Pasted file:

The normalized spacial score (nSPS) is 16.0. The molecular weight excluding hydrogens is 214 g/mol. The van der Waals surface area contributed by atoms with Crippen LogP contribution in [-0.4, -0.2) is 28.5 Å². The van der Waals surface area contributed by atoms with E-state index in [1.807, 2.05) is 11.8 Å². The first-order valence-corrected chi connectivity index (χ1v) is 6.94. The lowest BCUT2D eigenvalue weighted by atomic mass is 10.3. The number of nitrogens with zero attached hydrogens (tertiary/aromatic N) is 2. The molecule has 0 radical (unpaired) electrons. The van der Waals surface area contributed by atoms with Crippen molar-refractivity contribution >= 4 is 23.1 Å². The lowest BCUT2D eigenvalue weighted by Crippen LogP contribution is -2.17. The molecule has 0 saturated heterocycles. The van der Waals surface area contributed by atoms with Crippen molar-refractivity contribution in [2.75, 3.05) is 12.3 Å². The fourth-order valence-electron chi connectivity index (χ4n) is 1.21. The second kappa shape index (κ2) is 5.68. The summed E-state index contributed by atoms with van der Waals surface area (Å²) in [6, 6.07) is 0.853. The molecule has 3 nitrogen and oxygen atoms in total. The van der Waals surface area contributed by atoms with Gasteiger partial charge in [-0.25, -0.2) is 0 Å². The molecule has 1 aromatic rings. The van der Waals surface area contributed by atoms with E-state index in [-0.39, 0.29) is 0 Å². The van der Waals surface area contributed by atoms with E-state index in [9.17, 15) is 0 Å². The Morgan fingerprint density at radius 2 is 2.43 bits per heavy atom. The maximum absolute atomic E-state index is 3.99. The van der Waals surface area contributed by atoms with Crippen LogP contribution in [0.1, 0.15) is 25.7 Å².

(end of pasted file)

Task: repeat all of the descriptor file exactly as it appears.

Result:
The normalized spacial score (nSPS) is 16.0. The molecular weight excluding hydrogens is 214 g/mol. The van der Waals surface area contributed by atoms with Crippen LogP contribution in [-0.4, -0.2) is 28.5 Å². The van der Waals surface area contributed by atoms with E-state index in [1.807, 2.05) is 11.8 Å². The first-order valence-corrected chi connectivity index (χ1v) is 6.94. The lowest BCUT2D eigenvalue weighted by atomic mass is 10.3. The number of nitrogens with zero attached hydrogens (tertiary/aromatic N) is 2. The molecule has 0 radical (unpaired) electrons. The van der Waals surface area contributed by atoms with Crippen molar-refractivity contribution >= 4 is 23.1 Å². The lowest BCUT2D eigenvalue weighted by Crippen LogP contribution is -2.17. The molecule has 0 saturated heterocycles. The van der Waals surface area contributed by atoms with Crippen molar-refractivity contribution in [2.75, 3.05) is 12.3 Å². The fourth-order valence-electron chi connectivity index (χ4n) is 1.21. The second kappa shape index (κ2) is 5.68. The summed E-state index contributed by atoms with van der Waals surface area (Å²) in [6, 6.07) is 0.853. The molecule has 3 nitrogen and oxygen atoms in total. The van der Waals surface area contributed by atoms with Gasteiger partial charge in [-0.25, -0.2) is 0 Å². The molecule has 1 aromatic rings. The van der Waals surface area contributed by atoms with E-state index in [-0.39, 0.29) is 0 Å². The van der Waals surface area contributed by atoms with E-state index in [9.17, 15) is 0 Å². The Morgan fingerprint density at radius 2 is 2.43 bits per heavy atom. The maximum absolute atomic E-state index is 3.99. The van der Waals surface area contributed by atoms with Crippen LogP contribution in [0.1, 0.15) is 25.7 Å².